• The used car they got (and partially financed) has had several repair issues.
  • The house they bought with less of a down payment than they'd hoped for (so the in-laws could move in sooner) has had repair issues, too.

Those are just the things I can remember off the top of my head. It would be so easy to stop trying. But no matter how many times they get slapped down, they keep coming back — and slapping back. They are determined to seek meaningful lives.

To those who say, “When God closes a door, He opens a window,” I say this: Bring your own ladder. Better yet, kick that sumbitchen door down and demand, demand a shot at self-determination. Don't sit around waiting for some celestial locksmith to open it for you.

However, be prepared to wait for both the opportunity and the strength to do the kicking. Immediately after the layoff or the major surgery is not the time. You may have to hit “pause” for a bit.

This is neither punishment nor penance. It's just life. Don't take it too personally. Sometimes you have no other option except to play the hand you're dealt — but always with an eye toward improving your eventual odds.

No more ‘what-ifs'
It isn't easy to keep going when life turns on you. But just as silence equals consent, inaction equals surrender.

In a marvelous novel called “Kissing the Virgin's Mouth,” the protagonist is devastated when her husband asks for a divorce. Too depressed to move, Magdalena lies in bed and wonders what she could have done differently. What if she'd tried harder? What if she'd been the wife her husband wanted?

Her aunt's reply: “There is no ‘what if.' There is only what is.

Eventually Magdalena gets out of bed and rebuilds her life. It isn't the life she thought she wanted. It isn't a life she could ever have imagined. But it is a life, and a good one.

Do not let bad luck or hard times keep you down for long. Focus on what you might do next to change things. Celebrate every victory, no matter how small. (“Put an extra $40 into this month's debt snowball! Woo hoo!”) Every so often allow yourself to spend a little money even if you think you shouldn't. That happy-hour special will feel like a night at the Ritz.

And yes, every now and then allow yourself a limited number of why-me moments. (I call them “rollover mopes.”) Just don't get stuck in the glumness. To paraphrase a cliché: Tough times don't last. Tough lessons do, if you're motivated enough to learn from them.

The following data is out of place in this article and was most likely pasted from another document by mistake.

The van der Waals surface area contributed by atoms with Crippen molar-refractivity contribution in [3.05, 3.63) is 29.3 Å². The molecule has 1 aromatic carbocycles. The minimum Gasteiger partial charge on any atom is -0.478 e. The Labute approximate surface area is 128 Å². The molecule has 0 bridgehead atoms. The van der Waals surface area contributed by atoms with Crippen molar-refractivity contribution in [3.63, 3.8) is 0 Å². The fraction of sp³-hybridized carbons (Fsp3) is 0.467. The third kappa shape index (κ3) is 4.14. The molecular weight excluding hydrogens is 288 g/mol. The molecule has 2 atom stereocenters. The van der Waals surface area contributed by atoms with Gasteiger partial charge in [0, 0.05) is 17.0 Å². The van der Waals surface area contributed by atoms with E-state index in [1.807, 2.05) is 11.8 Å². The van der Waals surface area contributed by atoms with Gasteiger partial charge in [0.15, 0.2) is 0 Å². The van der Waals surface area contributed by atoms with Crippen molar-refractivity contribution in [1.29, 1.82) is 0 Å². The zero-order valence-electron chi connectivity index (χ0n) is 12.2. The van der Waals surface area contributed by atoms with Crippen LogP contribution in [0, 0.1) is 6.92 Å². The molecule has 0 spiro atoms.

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Lance@MoneyLife&More
8 years ago

Try not to focus on the bad things unless you are doing something that causes them. Instead focus on the solutions and what you can do better in the future. Some people have horrible luck but they to can get ahead with some hard work in most cases. Sorry to hear about all of the bad luck.

Patti
Patti
8 years ago

“Bring your own ladder” reminds me of something that happened soon after my husband decided to move out that illustrates your point. While we had been miserable for a long time, his decision to leave was abrupt and without a lot of back and forth between us, leaving me distraught and confused. Also, I had to immediately move as I could not afford our NYC apt by myself. As I was packing I was in the kitchen and couldn’t reach the top shelves. My (now) ex-husband is 6’4″ so my normal solution, call his name and ask him to “reach… Read more »

Tom
Tom
8 years ago

This article reflects my own life philosophy. I used to feel like I had to be in control of everything, so when things went wrong, it was cause for depression. I learned to do my best at whatever it is I find important. Often, this helps make it succeed – but if not, at least I know there was little else I could have done about it and simply move on to the next thing.

Elizabeth
Elizabeth
8 years ago

“There is no ‘what if.’ There is only what is.”